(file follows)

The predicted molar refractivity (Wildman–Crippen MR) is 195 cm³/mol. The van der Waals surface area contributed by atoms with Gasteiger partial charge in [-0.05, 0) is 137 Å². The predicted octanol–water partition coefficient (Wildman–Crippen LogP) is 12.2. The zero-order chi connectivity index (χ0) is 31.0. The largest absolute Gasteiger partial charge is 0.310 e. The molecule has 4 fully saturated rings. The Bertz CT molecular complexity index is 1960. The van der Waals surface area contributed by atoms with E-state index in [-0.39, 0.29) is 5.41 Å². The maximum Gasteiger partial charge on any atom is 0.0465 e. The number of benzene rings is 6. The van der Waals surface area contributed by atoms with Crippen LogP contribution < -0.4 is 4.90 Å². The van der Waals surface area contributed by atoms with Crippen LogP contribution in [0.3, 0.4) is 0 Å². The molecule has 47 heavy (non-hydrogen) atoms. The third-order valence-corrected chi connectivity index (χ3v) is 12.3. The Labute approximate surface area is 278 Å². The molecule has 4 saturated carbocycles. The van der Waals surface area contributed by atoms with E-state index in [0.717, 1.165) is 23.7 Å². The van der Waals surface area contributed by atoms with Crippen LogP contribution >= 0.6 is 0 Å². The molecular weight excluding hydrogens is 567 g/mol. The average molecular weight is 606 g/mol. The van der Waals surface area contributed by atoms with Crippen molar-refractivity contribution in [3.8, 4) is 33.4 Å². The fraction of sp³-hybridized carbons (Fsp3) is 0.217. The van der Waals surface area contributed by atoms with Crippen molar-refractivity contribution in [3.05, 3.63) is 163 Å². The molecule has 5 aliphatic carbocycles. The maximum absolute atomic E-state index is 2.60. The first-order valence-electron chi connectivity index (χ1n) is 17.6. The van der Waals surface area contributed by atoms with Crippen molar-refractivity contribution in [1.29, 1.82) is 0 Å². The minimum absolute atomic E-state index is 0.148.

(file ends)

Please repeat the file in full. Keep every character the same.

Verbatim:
The predicted molar refractivity (Wildman–Crippen MR) is 195 cm³/mol. The van der Waals surface area contributed by atoms with Gasteiger partial charge in [-0.05, 0) is 137 Å². The predicted octanol–water partition coefficient (Wildman–Crippen LogP) is 12.2. The zero-order chi connectivity index (χ0) is 31.0. The largest absolute Gasteiger partial charge is 0.310 e. The molecule has 4 fully saturated rings. The Bertz CT molecular complexity index is 1960. The van der Waals surface area contributed by atoms with E-state index in [-0.39, 0.29) is 5.41 Å². The maximum Gasteiger partial charge on any atom is 0.0465 e. The number of benzene rings is 6. The van der Waals surface area contributed by atoms with Crippen LogP contribution < -0.4 is 4.90 Å². The van der Waals surface area contributed by atoms with Crippen LogP contribution in [0.3, 0.4) is 0 Å². The molecule has 47 heavy (non-hydrogen) atoms. The third-order valence-corrected chi connectivity index (χ3v) is 12.3. The Labute approximate surface area is 278 Å². The molecule has 4 saturated carbocycles. The van der Waals surface area contributed by atoms with E-state index in [0.717, 1.165) is 23.7 Å². The van der Waals surface area contributed by atoms with Crippen LogP contribution >= 0.6 is 0 Å². The molecular weight excluding hydrogens is 567 g/mol. The average molecular weight is 606 g/mol. The van der Waals surface area contributed by atoms with Crippen molar-refractivity contribution in [3.8, 4) is 33.4 Å². The fraction of sp³-hybridized carbons (Fsp3) is 0.217. The van der Waals surface area contributed by atoms with Crippen molar-refractivity contribution in [3.05, 3.63) is 163 Å². The molecule has 5 aliphatic carbocycles. The maximum absolute atomic E-state index is 2.60. The first-order valence-electron chi connectivity index (χ1n) is 17.6. The van der Waals surface area contributed by atoms with Crippen molar-refractivity contribution in [1.29, 1.82) is 0 Å². The minimum absolute atomic E-state index is 0.148.